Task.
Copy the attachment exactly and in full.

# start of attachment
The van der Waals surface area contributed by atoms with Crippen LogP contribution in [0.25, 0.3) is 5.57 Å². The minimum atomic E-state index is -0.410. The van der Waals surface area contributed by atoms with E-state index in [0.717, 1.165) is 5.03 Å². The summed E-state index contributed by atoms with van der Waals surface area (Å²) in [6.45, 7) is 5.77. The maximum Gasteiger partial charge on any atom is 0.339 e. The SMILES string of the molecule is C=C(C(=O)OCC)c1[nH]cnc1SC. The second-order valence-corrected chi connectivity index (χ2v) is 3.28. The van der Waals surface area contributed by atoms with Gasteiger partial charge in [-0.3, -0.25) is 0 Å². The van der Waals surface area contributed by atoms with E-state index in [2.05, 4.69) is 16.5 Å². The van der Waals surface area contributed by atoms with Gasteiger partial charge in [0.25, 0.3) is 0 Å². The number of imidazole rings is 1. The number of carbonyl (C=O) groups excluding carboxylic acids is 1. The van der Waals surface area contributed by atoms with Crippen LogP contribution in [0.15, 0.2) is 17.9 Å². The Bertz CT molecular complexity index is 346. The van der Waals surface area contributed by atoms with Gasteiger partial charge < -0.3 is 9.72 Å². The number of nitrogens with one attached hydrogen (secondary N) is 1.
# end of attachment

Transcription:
The van der Waals surface area contributed by atoms with Crippen LogP contribution in [0.25, 0.3) is 5.57 Å². The minimum atomic E-state index is -0.410. The van der Waals surface area contributed by atoms with E-state index in [0.717, 1.165) is 5.03 Å². The summed E-state index contributed by atoms with van der Waals surface area (Å²) in [6.45, 7) is 5.77. The maximum Gasteiger partial charge on any atom is 0.339 e. The SMILES string of the molecule is C=C(C(=O)OCC)c1[nH]cnc1SC. The second-order valence-corrected chi connectivity index (χ2v) is 3.28. The van der Waals surface area contributed by atoms with Gasteiger partial charge in [-0.3, -0.25) is 0 Å². The van der Waals surface area contributed by atoms with E-state index in [2.05, 4.69) is 16.5 Å². The van der Waals surface area contributed by atoms with Gasteiger partial charge in [0.25, 0.3) is 0 Å². The number of imidazole rings is 1. The number of carbonyl (C=O) groups excluding carboxylic acids is 1. The van der Waals surface area contributed by atoms with Crippen LogP contribution in [0.15, 0.2) is 17.9 Å². The Bertz CT molecular complexity index is 346. The van der Waals surface area contributed by atoms with Gasteiger partial charge < -0.3 is 9.72 Å². The number of nitrogens with one attached hydrogen (secondary N) is 1.